The Arab region has been more affected by migration and displacement than any other place on Earth, and this has slowed the educational progress of a generation of learners across the region, a new report says.
The report, titled “Arab States: Migration, Displacement and Education: Building Bridges, not Walls,” covers all levels of education and presents new case studies on internal migration in Egypt; international schools in the Gulf; double-shift schools in Lebanon; curricula for Palestinian refugees; and internal displacement in Iraq, Sudan, Syria and Yemen.
“The report provides a comprehensive overview of issues for people on the move, which has no equivalent in terms of breadth and depth in the literature of the Arab States region,” Manos Antoninis, director of the team that produces the annual Global Education Monitoring Report for UNESCO, wrote in an email.
Separate Curricula for Migrants
The report, which was released last month at the WISE Summit 2019, in Qatar, highlights the importance of including migrants and refugees within national education systems.
Many refugee populations are now in segregated systems. For example, Sahrawi refugees in Algeria have a separate education system and curriculum. Malian refugees in camps in Mauritania still follow the Malian curriculum.
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In all Gulf Cooperation Council countries, which have the highest immigration rates in the world because of their need to import labor, migrants have to pay fees to attend public schools, with the exception of Bahrain. Private, parallel school systems are the norm, where students study the curriculum of their home country or some other international curriculum—but not the one of their host countries.
The report also shows the challenges countries face in the region to maintain strong inclusive systems. Jordan and Lebanon, for instance, adopted double-shift school systems, but require funds to support teachers and prepare for the system’s transition to a single shift system that could accommodate all students.
“With so many children and young people still out of school in this region, I would encourage education actors to reflect on the findings of the report at the country level and take concrete actions towards ensuring that all children and young people benefit from quality relevant education.”Emma Bonar
A youth specialist with the Norwegian Refugee Council in Jordan
Moreover, it analyzes the impact that reforming teacher-preparation programs can have on addressing the challenges and opportunities posed by migration and displacement. Teachers in internal displacement settings are often not paid or effectively trained. In Yemen, in governorates controlled by the Houthi rebels, teachers have not received their salaries since 2016. (See a related article, “Yemen: Chaos, War and Higher Education.”)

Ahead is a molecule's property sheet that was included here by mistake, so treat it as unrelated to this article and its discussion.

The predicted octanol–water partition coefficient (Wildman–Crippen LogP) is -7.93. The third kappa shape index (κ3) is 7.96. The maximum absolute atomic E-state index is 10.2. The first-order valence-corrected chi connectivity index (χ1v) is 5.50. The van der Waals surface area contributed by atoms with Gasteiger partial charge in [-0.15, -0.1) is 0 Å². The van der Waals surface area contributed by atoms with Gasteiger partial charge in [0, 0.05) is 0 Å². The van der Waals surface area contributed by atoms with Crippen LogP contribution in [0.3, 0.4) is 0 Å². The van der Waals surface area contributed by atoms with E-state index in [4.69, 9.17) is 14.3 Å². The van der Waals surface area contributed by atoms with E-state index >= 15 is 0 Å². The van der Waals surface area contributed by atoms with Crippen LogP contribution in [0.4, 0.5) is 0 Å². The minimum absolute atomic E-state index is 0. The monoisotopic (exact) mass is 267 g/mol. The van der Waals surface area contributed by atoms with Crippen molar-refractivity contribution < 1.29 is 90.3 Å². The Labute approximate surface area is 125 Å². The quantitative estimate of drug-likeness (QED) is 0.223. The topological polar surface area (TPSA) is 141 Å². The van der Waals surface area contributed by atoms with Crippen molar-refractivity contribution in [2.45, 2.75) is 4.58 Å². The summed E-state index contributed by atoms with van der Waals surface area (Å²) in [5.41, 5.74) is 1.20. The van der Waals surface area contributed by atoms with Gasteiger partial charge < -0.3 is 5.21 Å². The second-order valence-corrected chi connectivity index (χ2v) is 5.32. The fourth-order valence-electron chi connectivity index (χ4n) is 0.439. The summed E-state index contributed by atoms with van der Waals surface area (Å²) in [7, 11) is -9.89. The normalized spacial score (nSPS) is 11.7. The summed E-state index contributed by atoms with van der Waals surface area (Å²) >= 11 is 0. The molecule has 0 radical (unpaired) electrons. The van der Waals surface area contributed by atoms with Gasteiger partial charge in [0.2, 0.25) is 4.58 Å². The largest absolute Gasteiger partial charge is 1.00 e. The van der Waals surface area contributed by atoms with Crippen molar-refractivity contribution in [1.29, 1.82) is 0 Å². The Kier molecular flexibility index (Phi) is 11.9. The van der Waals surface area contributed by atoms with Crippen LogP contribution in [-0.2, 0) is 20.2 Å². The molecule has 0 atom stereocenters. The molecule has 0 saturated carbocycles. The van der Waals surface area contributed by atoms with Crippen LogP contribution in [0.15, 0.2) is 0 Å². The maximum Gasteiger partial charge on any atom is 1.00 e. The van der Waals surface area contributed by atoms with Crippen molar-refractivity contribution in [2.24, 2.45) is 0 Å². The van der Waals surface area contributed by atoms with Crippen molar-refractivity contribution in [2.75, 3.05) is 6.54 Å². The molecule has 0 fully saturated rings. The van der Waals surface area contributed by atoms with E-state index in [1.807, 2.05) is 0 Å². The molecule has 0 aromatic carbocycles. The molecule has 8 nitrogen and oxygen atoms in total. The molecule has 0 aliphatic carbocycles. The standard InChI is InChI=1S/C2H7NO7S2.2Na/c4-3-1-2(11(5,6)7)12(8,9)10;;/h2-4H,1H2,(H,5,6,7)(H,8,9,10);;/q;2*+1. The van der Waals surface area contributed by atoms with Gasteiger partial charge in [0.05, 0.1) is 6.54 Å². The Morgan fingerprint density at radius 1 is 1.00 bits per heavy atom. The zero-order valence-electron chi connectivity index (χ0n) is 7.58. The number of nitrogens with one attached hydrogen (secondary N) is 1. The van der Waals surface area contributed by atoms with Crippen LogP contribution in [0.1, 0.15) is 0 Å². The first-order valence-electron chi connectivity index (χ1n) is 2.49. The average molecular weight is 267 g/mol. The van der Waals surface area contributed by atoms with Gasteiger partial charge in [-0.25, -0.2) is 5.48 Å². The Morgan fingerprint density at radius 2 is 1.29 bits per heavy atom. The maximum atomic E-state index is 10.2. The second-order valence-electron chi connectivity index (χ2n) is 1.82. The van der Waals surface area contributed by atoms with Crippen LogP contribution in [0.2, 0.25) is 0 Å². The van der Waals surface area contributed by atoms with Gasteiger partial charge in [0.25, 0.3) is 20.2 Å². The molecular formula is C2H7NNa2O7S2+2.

Teachers also need training in how to deal with displaced children who require psychosocial support in their classrooms, such as the estimated 13 percent of internally displaced children in Syria in 2018. (See a related article, “Refugee Youth Traumatized by War: Overwhelmed, Understudied.”)
‘Unmet Education Needs’
“The report is critical as it continues to shed light on the unmet education needs of children and young people in this region,” said Emma Bonar, a youth specialist with the Norwegian Refugee Council in Jordan. “With so many children and young people still out of school in this region, I would encourage education actors to reflect on the findings of the report at the country level and take concrete action towards ensuring that all children and young people benefit from quality relevant education.”
The report has seven key recommendations:
- Protect the right to education of migrants and displaced people.
- Prepare teachers of migrants and refugees to address diversity and hardship.
- Include migrants and displaced people in national education systems.
- Harness the potential of migrants and displaced people.
- Understand and plan for the education needs of migrants and displaced people.
- Support the education needs of migrants and displaced people in humanitarian and development aid.
- Represent migration and displacement histories in education accurately to challenge prejudices.
“All recommendations of the report are relevant and critical and it is only by comprehensively addressing all seven that we can really meet the needs of these groups,” Bonar said.
Still, based on her experience working in Jordan, where just 30 percent of Syrian youth are attending secondary school, she believes that recommendation number five, which emphasizes understanding and planning for students’ needs, is critical.
“It is imperative that stakeholders understand the complex factors linked to their lack of participation in order to support integration into formal learning pathways and in order to ensure a formal education system that is inclusive and responsive to the needs of all children and young people,” she said. “It is only through strategic and coordinated action by education stakeholders at all levels that we can really address the recommendations in the report.”